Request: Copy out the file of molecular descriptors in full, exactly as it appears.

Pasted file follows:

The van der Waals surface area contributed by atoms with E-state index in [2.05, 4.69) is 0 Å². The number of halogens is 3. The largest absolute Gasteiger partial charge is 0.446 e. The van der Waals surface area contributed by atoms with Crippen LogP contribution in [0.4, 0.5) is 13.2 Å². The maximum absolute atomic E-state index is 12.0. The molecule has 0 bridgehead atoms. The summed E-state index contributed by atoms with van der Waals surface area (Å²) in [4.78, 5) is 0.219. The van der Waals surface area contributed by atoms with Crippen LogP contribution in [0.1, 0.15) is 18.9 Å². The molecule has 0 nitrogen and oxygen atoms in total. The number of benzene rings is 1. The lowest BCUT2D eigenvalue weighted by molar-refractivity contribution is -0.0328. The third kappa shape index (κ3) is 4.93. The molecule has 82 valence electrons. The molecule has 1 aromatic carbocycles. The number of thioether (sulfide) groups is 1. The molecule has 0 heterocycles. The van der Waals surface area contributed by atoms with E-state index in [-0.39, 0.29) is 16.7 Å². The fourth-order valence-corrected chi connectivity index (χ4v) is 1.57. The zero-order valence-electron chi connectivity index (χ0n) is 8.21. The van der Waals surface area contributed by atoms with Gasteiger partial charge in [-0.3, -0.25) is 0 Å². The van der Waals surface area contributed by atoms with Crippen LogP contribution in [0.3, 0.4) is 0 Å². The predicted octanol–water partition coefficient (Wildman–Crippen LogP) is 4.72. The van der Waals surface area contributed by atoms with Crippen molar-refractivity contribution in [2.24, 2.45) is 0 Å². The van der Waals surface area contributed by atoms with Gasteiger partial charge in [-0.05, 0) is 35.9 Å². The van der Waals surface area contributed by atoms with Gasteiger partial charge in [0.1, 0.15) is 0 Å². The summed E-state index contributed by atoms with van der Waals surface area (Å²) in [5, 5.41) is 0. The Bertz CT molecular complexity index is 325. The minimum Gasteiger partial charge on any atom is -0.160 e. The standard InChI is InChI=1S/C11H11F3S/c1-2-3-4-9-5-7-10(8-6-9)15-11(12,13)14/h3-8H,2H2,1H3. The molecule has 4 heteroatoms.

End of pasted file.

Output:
The van der Waals surface area contributed by atoms with E-state index in [2.05, 4.69) is 0 Å². The number of halogens is 3. The largest absolute Gasteiger partial charge is 0.446 e. The van der Waals surface area contributed by atoms with Crippen LogP contribution in [0.4, 0.5) is 13.2 Å². The maximum absolute atomic E-state index is 12.0. The molecule has 0 bridgehead atoms. The summed E-state index contributed by atoms with van der Waals surface area (Å²) in [4.78, 5) is 0.219. The van der Waals surface area contributed by atoms with Crippen LogP contribution in [0.1, 0.15) is 18.9 Å². The molecule has 0 nitrogen and oxygen atoms in total. The number of benzene rings is 1. The lowest BCUT2D eigenvalue weighted by molar-refractivity contribution is -0.0328. The third kappa shape index (κ3) is 4.93. The molecule has 82 valence electrons. The molecule has 1 aromatic carbocycles. The number of thioether (sulfide) groups is 1. The molecule has 0 heterocycles. The van der Waals surface area contributed by atoms with E-state index in [-0.39, 0.29) is 16.7 Å². The fourth-order valence-corrected chi connectivity index (χ4v) is 1.57. The zero-order valence-electron chi connectivity index (χ0n) is 8.21. The van der Waals surface area contributed by atoms with Gasteiger partial charge in [-0.3, -0.25) is 0 Å². The van der Waals surface area contributed by atoms with Crippen LogP contribution in [0.3, 0.4) is 0 Å². The predicted octanol–water partition coefficient (Wildman–Crippen LogP) is 4.72. The van der Waals surface area contributed by atoms with Crippen molar-refractivity contribution in [2.24, 2.45) is 0 Å². The van der Waals surface area contributed by atoms with Gasteiger partial charge in [-0.05, 0) is 35.9 Å². The van der Waals surface area contributed by atoms with Gasteiger partial charge in [0.1, 0.15) is 0 Å². The summed E-state index contributed by atoms with van der Waals surface area (Å²) in [5, 5.41) is 0. The Bertz CT molecular complexity index is 325. The minimum Gasteiger partial charge on any atom is -0.160 e. The standard InChI is InChI=1S/C11H11F3S/c1-2-3-4-9-5-7-10(8-6-9)15-11(12,13)14/h3-8H,2H2,1H3. The molecule has 4 heteroatoms.